Author Archives: Jimmy Reina

About Jimmy Reina

I have been trying to make photographs for about 40 years, and learned the mechanics on a secondhand Kodak Retinette 35mm rangefinder that I bought in London or Paris. It had no light meter, so I learned to judge exposure from the pictograms on the inside of the film box. I upgraded to a Nikkormat FTn with a 50mm lens that I used for the next 35 years. Nikkormat light meters were notoriously fidgety, so most of the time, I used it without a battery. I am mostly self taught by voraciously reading, taking hundreds of photos, and looking at thousands more. Recently, I have been taking a few arty classes at Berkeley City College, and I find that the assignments instill discipline and also force me out of my comfort zone-always a good thing. I am not a thoughtful shooter, but more of a grab shot guy. In my day job, I am a real estate agent in Berkeley California, across the bay from San Francisco. I live in Richmond, and am the only male in a household of six-two Feline, one Canine, one Human, and one Teenager.

Recent Photography

Photographically speaking, this has been a busy month.

 

Streetfoto San Francisco

For the second year, Ken Walton did another job of organizing Streetfoto San Francisco, a weeklong, multi venue festival of street photography that included workshops, contests, photowalks, lectures, and other activities. I wasn’t chosen as a contest finalist again this year, but I viewed the exhibits, and attended a few presentations, and to my eye, Ken has refined the event, and hit another home run. The speakers that I saw were engaging, and there was a peppy three person panel who did a “speed dating” critique of projected images, that was brutal in its criticism, but stimulating and thought provoking just the same.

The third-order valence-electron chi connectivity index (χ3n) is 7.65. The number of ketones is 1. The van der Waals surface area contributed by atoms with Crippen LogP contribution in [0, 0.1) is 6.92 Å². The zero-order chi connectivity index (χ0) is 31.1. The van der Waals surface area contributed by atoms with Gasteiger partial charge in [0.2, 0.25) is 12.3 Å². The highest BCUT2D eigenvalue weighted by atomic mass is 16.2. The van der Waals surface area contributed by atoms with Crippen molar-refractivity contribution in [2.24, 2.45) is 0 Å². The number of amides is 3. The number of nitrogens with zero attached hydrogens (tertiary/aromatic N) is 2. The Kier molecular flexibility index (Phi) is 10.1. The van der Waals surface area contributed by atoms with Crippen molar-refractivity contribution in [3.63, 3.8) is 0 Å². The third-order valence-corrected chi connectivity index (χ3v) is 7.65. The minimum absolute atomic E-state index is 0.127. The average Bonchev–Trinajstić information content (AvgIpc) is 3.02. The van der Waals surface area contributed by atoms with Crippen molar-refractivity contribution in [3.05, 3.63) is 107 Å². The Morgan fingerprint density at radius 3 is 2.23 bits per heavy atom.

I am looking forward to next year’s event.

 

http://streetfoto.org/

Oakland Museum of California

I have always had a soft spot for local, or regional museums, and The Oakland Museum of California* is no exception. They are currently exhibiting “Dorthea Lange: The Politics of Seeing”, a powerful and moving exhibit that presents the work of this pioneering 20th Century photographer. Her work during the Great Depression is pretty well known, and “Migrant Mother has been on everything from postage stamps to T shirts.

Lange’s social conscience didn’t stop when the Depression ended.. After the Japanese Bombing of Pearl Harbor, the US Government targeted people of Japanese (along with others) descent, rounded them up, and put them into Internment Camps, or “Relocation Camps”.

Dorthea Lange was there, documenting this injustice, and the photos present another sad chapter in our County’s history. In display, there are documents and pictures that tell of grade school children who recited the Pledge of Allegiance to the US, and were then sent off to the Camps. The irony of this dehumanization is heartbreaking.

 

As I read the daily news, I can’t help thinking about how reactionary we are getting here in 2017.

 

 

Yesterday, on what was forecast to be the hottest day of the year so far, we went into San Francisco to visit Pier 24**.

How hot was it?                                                                                                                                        Well, as we left the BART subway station, we followed this guy across The Embarcadero to The Ferry Building, the centerpiece of the row of Piers that make up San Francisco’s Historic Waterfront-

He must have used a bucket of sunscreen.

 

The Pier 24 show, titled “Grain of the Present”, exhibited some of the mid (20th) Century photographers whose work was descriptive of the world as they saw it-neither Documentary nor Journalism, but more expressionistic in nature.  The show was complemented by a handful of contemporary photogs who continue working in this style.

 

Alec Soth

   

 

    

http://alecsoth.com/photography/

 

Vanessa Winship

    

 

http://www.vanessawinship.com/projects.php

 

Latoya Ruby Frazier

 

http://www.latoyarubyfrazier.com/

 

 

For notetaking purposes, I took some snaps of both the Lange and Pier 24 exhibits with my phone- None of these images are mine (except the naked guy), and  I don’t mean for them to be anything more than visual reminders.

 

 

 

*http://museumca.org/

**http://pier24.org/

Focus is Overrated

The last Sunday in April was Worldwide Pinhole Photography Day.